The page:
Sanhedrin 52aסנהדרין נ״ב א
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52aנ״ב א

האי (ויקרא כא, ט) את אביה היא מחללת מאי דריש ביה

what does he derive from this verse: “She profanes her father” (Leviticus 21:9), if he does not employ the term “her father” for a verbal analogy concerning a young betrothed woman who committed adultery, as Rabbi Akiva does?

מבעי ליה לכדתניא היה רבי מאיר אומר מה ת"ל את אביה היא מחללת שאם היו נוהגין בו קודש נוהגין בו חול כבוד נוהגין בו בזיון אומרין ארור שזו ילד ארור שזו גידל ארור שיצא זו מחלציו

The Gemara answers: He requires it for that which is taught in a baraita: Rabbi Meir would say: Why must the verse state: “She profanes her father”? To teach that if initially they would treat her father in a sacred manner, now they treat him in a profane manner. If previously they would treat him with honor, they now treat him with degradation. They say: Cursed is the one who bore this daughter, cursed is the one who raised this daughter, cursed is the one from whose loins this daughter emerged.

אמר רב אשי כמאן קרינן רשיעא בר רשיעא ואפי' לרשיעא בר צדיקא כמאן כהאי תנא:

Rav Ashi says: In accordance with whose opinion do we call even a wicked person who is the son of a righteous person: A wicked person, the son of a wicked person? In accordance with whose opinion is it? It is in accordance with the opinion of this tanna, Rabbi Meir, who says that a sinful daughter profanes her father, and he too is treated with disgrace.

זו מצות הנסקלין: מאי תנא דקתני זו מצות הנסקלין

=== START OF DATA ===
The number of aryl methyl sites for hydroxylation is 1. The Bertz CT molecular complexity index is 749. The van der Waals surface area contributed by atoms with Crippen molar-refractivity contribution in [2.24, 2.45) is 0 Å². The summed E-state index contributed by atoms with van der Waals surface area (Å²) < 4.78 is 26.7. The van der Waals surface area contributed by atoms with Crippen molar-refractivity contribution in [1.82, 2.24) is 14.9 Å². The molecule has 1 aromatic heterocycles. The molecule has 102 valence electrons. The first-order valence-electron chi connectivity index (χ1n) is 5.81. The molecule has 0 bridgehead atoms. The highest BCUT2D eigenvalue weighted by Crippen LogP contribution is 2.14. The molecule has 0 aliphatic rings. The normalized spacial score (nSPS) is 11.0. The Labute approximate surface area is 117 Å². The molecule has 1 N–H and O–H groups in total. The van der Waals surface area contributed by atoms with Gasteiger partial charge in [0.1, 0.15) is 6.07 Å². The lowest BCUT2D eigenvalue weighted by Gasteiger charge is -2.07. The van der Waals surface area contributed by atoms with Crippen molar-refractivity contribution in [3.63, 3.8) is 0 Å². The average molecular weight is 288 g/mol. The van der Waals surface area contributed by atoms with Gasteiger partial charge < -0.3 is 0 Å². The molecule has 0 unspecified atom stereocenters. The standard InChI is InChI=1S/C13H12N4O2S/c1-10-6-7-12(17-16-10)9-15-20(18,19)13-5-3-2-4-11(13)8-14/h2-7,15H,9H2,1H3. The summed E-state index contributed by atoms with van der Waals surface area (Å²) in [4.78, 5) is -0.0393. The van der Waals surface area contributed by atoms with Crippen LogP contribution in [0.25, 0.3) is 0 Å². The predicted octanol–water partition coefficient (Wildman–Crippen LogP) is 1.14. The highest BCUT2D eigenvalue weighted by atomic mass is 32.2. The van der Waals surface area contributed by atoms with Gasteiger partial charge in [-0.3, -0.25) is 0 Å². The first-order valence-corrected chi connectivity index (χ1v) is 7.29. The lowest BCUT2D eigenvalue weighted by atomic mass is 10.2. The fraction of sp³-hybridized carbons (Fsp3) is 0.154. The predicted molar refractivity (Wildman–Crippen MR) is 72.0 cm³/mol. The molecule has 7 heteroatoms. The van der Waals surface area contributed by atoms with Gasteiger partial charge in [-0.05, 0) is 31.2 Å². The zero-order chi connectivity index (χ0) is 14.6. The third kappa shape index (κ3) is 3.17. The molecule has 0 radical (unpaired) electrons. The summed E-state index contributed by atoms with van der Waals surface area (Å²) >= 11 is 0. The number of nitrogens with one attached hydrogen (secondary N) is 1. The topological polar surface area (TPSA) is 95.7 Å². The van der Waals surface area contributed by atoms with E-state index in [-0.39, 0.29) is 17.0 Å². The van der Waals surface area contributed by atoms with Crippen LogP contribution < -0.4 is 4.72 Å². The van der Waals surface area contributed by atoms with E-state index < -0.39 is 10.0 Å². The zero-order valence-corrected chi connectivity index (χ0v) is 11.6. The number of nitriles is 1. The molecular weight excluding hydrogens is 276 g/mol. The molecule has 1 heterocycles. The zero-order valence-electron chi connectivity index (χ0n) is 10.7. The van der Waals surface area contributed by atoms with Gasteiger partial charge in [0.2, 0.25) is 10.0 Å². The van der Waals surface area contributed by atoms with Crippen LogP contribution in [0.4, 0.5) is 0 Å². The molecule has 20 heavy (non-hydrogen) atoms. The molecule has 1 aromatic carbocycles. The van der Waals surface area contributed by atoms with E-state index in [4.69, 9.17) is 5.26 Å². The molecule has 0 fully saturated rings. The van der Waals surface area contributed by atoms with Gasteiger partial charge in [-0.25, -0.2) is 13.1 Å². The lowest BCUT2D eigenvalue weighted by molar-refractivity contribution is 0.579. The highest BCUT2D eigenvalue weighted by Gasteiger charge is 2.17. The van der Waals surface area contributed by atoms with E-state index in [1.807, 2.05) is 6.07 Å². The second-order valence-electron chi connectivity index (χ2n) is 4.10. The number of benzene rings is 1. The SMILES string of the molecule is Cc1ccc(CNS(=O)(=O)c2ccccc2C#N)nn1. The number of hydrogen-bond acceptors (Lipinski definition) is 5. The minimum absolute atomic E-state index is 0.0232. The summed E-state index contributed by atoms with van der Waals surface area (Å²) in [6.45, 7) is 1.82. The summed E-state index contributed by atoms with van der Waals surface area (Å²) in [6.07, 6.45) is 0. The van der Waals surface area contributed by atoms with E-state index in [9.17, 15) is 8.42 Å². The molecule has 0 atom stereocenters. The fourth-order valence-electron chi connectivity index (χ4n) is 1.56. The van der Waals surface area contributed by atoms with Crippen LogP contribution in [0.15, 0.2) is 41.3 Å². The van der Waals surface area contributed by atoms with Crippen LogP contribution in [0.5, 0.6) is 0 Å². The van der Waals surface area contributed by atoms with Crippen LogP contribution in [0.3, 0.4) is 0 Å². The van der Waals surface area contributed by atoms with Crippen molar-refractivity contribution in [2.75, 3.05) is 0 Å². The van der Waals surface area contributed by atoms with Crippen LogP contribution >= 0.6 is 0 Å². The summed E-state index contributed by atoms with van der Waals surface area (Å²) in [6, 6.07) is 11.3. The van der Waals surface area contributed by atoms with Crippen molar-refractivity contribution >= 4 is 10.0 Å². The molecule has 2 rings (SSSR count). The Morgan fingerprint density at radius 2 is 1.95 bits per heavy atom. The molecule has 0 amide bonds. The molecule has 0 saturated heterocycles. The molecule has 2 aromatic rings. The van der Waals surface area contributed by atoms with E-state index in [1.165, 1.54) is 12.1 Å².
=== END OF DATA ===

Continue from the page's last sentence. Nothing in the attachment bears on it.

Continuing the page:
§ The mishna teaches: This describes the mitzva of those who are stoned, i.e., the process of execution by stoning. The Gemara asks: What was taught in the mishna with regard to which it teaches now: This describes the mitzva of those who are stoned?

משום דתנא נגמר הדין מוציאין אותו לסקלו בית הסקילה היה גבוה שתי קומות ואיידי דקא בעי למיתנא מצות הנשרפין תנא נמי זו מצות הנסקלין:

The Gemara answers: The Mishna states this because it teaches in the previous chapter (42b): When the trial has ended in a guilty verdict and the condemned man has been sentenced to stoning, he is taken out to be stoned. And it continues (45a): The place of stoning from which the condemned party is pushed to his death is a platform twice the height of an ordinary person. And since the Mishna wants to teach in the next mishna: The mitzva of those who are burned, and it will then proceed to describe the processes involved in carrying out the other forms of execution, it also teaches in this mishna: This describes the mitzva of those who are stoned, in order to summarize what was taught up to this point.